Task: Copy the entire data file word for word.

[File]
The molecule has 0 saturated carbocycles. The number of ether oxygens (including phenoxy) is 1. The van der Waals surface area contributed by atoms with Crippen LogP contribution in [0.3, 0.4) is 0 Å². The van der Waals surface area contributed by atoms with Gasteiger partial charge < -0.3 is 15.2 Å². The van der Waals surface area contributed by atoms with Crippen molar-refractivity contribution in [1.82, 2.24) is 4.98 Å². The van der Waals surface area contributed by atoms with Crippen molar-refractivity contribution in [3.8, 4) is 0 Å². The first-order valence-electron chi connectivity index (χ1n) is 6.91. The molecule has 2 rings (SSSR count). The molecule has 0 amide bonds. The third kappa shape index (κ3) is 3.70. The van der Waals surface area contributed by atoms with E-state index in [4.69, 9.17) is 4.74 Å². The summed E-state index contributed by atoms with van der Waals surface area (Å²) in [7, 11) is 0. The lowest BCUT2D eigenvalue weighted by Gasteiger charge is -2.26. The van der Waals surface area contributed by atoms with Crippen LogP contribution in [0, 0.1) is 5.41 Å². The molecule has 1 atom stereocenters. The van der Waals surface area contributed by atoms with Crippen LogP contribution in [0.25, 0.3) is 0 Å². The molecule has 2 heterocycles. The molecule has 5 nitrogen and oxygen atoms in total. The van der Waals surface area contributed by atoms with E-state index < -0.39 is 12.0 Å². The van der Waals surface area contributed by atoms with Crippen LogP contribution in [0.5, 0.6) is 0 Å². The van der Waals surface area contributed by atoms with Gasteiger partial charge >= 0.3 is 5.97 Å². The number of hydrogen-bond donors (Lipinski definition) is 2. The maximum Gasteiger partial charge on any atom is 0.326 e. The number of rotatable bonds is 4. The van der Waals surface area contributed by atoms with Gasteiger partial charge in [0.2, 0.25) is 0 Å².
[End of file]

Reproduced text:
The molecule has 0 saturated carbocycles. The number of ether oxygens (including phenoxy) is 1. The van der Waals surface area contributed by atoms with Crippen LogP contribution in [0.3, 0.4) is 0 Å². The van der Waals surface area contributed by atoms with Gasteiger partial charge < -0.3 is 15.2 Å². The van der Waals surface area contributed by atoms with Crippen molar-refractivity contribution in [1.82, 2.24) is 4.98 Å². The van der Waals surface area contributed by atoms with Crippen molar-refractivity contribution in [3.8, 4) is 0 Å². The first-order valence-electron chi connectivity index (χ1n) is 6.91. The molecule has 2 rings (SSSR count). The molecule has 0 amide bonds. The third kappa shape index (κ3) is 3.70. The van der Waals surface area contributed by atoms with E-state index in [4.69, 9.17) is 4.74 Å². The summed E-state index contributed by atoms with van der Waals surface area (Å²) in [7, 11) is 0. The lowest BCUT2D eigenvalue weighted by Gasteiger charge is -2.26. The van der Waals surface area contributed by atoms with Crippen LogP contribution in [0, 0.1) is 5.41 Å². The molecule has 1 atom stereocenters. The van der Waals surface area contributed by atoms with Crippen LogP contribution in [0.25, 0.3) is 0 Å². The molecule has 2 heterocycles. The molecule has 5 nitrogen and oxygen atoms in total. The van der Waals surface area contributed by atoms with E-state index < -0.39 is 12.0 Å². The van der Waals surface area contributed by atoms with Crippen LogP contribution in [0.5, 0.6) is 0 Å². The van der Waals surface area contributed by atoms with Gasteiger partial charge >= 0.3 is 5.97 Å². The number of hydrogen-bond donors (Lipinski definition) is 2. The maximum Gasteiger partial charge on any atom is 0.326 e. The number of rotatable bonds is 4. The van der Waals surface area contributed by atoms with Gasteiger partial charge in [0.2, 0.25) is 0 Å².